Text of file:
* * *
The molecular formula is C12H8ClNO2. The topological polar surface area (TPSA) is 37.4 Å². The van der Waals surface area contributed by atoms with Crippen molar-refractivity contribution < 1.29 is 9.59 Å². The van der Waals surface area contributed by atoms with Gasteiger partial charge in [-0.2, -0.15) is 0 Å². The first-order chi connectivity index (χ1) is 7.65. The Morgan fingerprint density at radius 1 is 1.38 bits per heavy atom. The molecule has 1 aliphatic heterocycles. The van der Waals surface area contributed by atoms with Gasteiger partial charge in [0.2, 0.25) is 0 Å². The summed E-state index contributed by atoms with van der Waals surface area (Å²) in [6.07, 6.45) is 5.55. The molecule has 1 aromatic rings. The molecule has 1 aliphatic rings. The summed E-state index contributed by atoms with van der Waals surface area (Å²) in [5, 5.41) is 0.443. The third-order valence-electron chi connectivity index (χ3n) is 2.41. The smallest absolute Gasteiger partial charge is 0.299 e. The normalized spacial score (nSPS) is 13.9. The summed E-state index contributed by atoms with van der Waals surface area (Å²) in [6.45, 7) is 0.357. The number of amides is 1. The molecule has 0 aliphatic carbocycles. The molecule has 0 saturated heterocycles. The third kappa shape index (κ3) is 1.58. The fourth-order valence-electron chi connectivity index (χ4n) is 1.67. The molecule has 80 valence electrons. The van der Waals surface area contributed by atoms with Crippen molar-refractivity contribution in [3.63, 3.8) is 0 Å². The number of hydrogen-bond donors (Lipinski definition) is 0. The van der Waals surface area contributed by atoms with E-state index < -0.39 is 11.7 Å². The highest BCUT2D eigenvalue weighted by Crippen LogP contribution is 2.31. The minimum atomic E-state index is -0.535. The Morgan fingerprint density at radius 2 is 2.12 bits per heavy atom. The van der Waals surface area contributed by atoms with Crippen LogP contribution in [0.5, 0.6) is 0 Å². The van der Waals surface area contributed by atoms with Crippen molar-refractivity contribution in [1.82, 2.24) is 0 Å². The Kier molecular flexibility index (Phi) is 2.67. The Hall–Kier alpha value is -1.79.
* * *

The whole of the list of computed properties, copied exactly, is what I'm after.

The molecular formula is C12H8ClNO2. The topological polar surface area (TPSA) is 37.4 Å². The van der Waals surface area contributed by atoms with Crippen molar-refractivity contribution < 1.29 is 9.59 Å². The van der Waals surface area contributed by atoms with Gasteiger partial charge in [-0.2, -0.15) is 0 Å². The first-order chi connectivity index (χ1) is 7.65. The Morgan fingerprint density at radius 1 is 1.38 bits per heavy atom. The molecule has 1 aliphatic heterocycles. The van der Waals surface area contributed by atoms with Gasteiger partial charge in [0.2, 0.25) is 0 Å². The summed E-state index contributed by atoms with van der Waals surface area (Å²) in [6.07, 6.45) is 5.55. The molecule has 1 aromatic rings. The molecule has 1 aliphatic rings. The summed E-state index contributed by atoms with van der Waals surface area (Å²) in [5, 5.41) is 0.443. The third-order valence-electron chi connectivity index (χ3n) is 2.41. The smallest absolute Gasteiger partial charge is 0.299 e. The normalized spacial score (nSPS) is 13.9. The summed E-state index contributed by atoms with van der Waals surface area (Å²) in [6.45, 7) is 0.357. The number of amides is 1. The molecule has 0 aliphatic carbocycles. The molecule has 0 saturated heterocycles. The third kappa shape index (κ3) is 1.58. The fourth-order valence-electron chi connectivity index (χ4n) is 1.67. The molecule has 80 valence electrons. The van der Waals surface area contributed by atoms with Crippen molar-refractivity contribution in [3.63, 3.8) is 0 Å². The number of hydrogen-bond donors (Lipinski definition) is 0. The van der Waals surface area contributed by atoms with E-state index < -0.39 is 11.7 Å². The highest BCUT2D eigenvalue weighted by Crippen LogP contribution is 2.31. The minimum atomic E-state index is -0.535. The Morgan fingerprint density at radius 2 is 2.12 bits per heavy atom. The van der Waals surface area contributed by atoms with Crippen LogP contribution in [0.5, 0.6) is 0 Å². The van der Waals surface area contributed by atoms with Crippen molar-refractivity contribution in [1.82, 2.24) is 0 Å². The Kier molecular flexibility index (Phi) is 2.67. The Hall–Kier alpha value is -1.79.